Mathematics

# Activities

We offer the following outreach activities to schools.

To book a visit from the Middlesex Mathematics team, or arrange to visit our North London campus,  contact our outreach coordinator Nick Sharples

#### Towers of Hanoi

Explore recurrence, invariance and problem formulation.

#### Counting stacks of poles and cutting polygons

Explore complexity, invariance and spotting links between different problems.

#### The stamp problem

Explore induction and recurrence.

#### Chessboard covers

Thinking about problems too big for computers

#### Zome

Explore the geometry of triangles and the golden ratio with brightly coloured construction toys!

#### Zome in another dimension

Move from 3D to 4D with brightly coloured construction toys!

#### The Chaos laboratory

A hands-on introduction to chaos, the mathematics of the real world, and how small changes can have massive consequences.

## Bridge to University

These entirely self-contained sessions run by Middlesex Mathematics lecturers are designed to motivate and engage A-level maths students as they prepare for their exams.

Each of these 1 – 1.5 hour workshops reviews a specific area of A-level mathematics before looking at how this area relates to university mathematics and to commerce, industry and research.

We also offer bespoke workshops for Statistics, Mechanics and Decision A-level modules.

#### Integration in higher dimensions

Review integration (C1, C2, or C4) before introducing calculus in higher dimensional spaces: integrating over curves, surfaces and how these relate to important physical quantities in areas such as fluid dynamics and electromagnetism.

#### Trigonometry and the infinite

Review trigonometric functions and trigonometric identities (C2, C3) before taking a conceptual jump to see how trigonometric functions are treated at university (as infinite series), and why this shift is important!

#### Binomial theorem: counting possibilities

Review the Binomial Theorem for positive integers (C2) and rational powers (C4) before looking at the derivation of this important formula and its role in

• probability, and
• combinatorics – a huge field of mathematics!

#### Coordinate geometry and astronomical models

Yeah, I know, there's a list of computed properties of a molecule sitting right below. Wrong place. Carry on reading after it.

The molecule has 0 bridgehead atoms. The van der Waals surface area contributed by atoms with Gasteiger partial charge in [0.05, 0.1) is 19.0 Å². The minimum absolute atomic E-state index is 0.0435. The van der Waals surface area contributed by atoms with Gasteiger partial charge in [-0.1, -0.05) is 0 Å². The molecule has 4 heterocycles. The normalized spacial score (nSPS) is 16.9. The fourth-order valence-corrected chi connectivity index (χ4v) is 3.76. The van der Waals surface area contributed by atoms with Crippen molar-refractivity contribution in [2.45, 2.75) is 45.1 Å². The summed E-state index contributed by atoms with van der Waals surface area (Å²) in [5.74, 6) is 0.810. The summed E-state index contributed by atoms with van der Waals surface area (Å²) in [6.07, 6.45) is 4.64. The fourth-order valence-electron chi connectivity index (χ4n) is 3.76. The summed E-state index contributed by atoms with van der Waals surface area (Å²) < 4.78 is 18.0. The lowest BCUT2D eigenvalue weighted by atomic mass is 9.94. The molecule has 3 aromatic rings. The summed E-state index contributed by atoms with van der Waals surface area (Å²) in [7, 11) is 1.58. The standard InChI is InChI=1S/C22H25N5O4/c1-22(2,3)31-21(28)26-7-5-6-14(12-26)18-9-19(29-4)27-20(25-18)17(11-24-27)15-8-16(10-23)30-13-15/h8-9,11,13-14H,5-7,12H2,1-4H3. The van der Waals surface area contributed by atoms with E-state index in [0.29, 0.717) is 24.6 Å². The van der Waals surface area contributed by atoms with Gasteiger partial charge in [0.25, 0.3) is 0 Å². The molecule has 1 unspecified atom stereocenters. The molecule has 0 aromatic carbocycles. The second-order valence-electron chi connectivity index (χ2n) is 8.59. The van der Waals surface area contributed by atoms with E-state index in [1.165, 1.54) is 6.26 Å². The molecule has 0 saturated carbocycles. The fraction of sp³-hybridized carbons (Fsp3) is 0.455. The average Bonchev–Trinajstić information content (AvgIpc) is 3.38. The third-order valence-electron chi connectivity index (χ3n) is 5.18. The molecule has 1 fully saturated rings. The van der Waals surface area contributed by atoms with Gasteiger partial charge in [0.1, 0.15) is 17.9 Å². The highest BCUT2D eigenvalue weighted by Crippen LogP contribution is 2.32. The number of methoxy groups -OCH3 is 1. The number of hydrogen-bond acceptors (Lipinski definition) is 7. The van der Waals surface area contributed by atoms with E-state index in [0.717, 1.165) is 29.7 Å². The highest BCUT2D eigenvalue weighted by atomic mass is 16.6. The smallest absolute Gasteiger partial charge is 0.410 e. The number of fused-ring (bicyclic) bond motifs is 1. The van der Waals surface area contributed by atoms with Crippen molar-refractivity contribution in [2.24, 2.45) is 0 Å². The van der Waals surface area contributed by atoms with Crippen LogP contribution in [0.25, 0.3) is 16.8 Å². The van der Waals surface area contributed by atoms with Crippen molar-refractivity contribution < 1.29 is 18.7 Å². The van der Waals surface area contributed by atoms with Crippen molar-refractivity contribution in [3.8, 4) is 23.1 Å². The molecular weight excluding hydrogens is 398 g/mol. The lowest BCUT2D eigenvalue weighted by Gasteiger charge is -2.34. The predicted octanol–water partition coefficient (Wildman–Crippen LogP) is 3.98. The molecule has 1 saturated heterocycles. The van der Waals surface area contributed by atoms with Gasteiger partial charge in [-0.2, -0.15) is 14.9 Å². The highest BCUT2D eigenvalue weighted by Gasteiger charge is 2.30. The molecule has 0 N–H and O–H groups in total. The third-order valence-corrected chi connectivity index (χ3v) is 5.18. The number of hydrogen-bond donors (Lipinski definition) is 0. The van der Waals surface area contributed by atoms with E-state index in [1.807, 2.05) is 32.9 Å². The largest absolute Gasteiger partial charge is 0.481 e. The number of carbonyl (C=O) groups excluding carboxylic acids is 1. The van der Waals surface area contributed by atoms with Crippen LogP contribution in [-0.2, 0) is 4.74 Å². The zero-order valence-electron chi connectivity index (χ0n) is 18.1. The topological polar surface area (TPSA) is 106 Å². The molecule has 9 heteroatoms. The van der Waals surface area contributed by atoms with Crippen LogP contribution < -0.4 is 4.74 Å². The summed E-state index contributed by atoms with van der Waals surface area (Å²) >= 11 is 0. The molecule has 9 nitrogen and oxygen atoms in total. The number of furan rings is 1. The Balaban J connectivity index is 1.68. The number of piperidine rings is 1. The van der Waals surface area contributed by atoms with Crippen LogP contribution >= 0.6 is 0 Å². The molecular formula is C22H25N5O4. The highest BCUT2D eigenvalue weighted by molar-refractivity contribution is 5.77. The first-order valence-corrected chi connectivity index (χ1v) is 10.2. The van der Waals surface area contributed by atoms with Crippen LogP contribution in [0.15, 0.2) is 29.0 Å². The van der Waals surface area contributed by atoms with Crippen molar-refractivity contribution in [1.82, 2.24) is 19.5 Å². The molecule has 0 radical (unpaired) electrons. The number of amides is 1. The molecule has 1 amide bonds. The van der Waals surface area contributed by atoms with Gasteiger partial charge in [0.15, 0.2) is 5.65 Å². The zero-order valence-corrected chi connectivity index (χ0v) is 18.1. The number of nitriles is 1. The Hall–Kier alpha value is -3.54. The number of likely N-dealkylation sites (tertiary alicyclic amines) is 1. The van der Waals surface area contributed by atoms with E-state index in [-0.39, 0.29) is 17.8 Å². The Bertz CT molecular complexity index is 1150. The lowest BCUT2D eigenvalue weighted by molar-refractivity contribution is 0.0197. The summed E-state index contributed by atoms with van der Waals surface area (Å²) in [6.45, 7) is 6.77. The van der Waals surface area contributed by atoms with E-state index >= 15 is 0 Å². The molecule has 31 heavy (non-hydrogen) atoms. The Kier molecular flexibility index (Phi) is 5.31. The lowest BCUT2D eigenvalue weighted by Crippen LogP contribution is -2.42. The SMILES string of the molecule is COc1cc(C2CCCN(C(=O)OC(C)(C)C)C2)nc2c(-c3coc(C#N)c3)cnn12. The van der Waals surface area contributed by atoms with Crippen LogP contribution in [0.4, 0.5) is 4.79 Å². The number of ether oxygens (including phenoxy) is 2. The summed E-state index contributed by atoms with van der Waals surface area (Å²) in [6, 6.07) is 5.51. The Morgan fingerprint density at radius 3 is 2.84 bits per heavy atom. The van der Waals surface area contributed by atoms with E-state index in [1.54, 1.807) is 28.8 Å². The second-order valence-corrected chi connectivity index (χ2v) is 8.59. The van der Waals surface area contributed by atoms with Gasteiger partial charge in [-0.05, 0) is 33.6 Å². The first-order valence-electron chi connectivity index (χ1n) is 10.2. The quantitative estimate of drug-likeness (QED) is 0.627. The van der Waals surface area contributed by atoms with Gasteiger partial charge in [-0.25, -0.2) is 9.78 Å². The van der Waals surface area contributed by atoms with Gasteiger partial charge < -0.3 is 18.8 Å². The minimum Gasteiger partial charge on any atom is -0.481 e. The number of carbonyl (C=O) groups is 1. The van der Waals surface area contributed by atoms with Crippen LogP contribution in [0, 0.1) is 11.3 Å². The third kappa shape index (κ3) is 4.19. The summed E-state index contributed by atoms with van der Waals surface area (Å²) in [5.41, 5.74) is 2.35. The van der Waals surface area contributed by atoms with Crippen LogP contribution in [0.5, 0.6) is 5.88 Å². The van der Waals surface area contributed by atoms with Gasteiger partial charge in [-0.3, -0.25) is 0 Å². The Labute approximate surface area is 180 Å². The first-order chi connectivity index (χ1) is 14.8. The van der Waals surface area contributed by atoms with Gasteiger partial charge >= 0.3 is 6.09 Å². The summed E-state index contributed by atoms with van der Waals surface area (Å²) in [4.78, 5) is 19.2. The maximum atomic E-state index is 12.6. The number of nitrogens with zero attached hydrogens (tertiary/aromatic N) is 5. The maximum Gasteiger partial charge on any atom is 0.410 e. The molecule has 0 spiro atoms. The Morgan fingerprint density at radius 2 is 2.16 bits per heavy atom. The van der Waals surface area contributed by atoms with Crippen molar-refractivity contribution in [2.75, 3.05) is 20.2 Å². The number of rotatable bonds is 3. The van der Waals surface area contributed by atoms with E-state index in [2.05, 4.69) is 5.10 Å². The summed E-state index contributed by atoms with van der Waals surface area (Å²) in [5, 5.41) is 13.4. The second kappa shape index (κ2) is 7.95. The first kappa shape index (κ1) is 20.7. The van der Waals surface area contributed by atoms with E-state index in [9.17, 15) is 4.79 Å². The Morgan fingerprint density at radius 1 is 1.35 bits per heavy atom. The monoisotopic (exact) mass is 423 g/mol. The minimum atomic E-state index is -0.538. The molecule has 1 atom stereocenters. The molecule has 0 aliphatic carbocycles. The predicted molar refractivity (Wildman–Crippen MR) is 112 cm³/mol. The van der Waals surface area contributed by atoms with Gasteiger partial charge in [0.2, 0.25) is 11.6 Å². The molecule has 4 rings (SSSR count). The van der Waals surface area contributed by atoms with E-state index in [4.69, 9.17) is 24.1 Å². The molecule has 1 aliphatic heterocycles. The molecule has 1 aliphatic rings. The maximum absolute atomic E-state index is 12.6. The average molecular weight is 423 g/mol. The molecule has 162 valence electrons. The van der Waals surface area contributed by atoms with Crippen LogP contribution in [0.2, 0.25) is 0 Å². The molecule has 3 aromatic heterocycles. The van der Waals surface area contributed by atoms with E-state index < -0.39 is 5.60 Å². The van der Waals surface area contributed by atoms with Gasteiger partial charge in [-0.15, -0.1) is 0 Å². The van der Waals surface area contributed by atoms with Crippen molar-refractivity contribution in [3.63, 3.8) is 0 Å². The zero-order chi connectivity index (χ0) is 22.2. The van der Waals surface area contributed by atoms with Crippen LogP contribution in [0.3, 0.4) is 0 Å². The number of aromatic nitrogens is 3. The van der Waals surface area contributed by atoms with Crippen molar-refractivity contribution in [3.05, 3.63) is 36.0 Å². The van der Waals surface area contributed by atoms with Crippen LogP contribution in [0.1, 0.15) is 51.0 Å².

Review coordinate geometry of circles (C2) or parametric equations (C4) before using Copernicus’ heliocentric theory to give a gentle, geometric introduction to Fourier Analysis – hugely important in engineering!

(Computer lab required, or visit us on campus!)

#### Numerical methods: why computers can’t do maths!

Review numerical methods for root finding (C3, FP1) and numerical integration (FP2) before looking at

• why researchers still look for faster numerical methods despite the increasing power of computers, and
•  why we still need rigorous maths in the computer age.

(Computer lab required, or visit us on campus!)

#### Algebra to abstraction

Review algebraic fractions (C3) and partial fractions (C4) before taking a conceptual jump to how polynomials are treated at university: as abstract mathematical objects.

#### Functions: beyond differentiability

Review composition, inverses and properties of functions (C3) before moving from the `nice’ functions of A-level to seeing how badly behaved functions can be and why they are important in maths, science and engineering.

#### Matrices and geometry

Review matrices (FP1) before looking at how matrix inverses are used to find maps between geometric objects.

#### Matrices and groups

Review matrices (FP1) before a gentle introduction to abstract algebra using simple matrix operations.

#### Differential equations and long term trends

Review first and second order Ordinary Differential Equations (FP2) before looking at how we can determine long term trends from differential equations without having to solve them!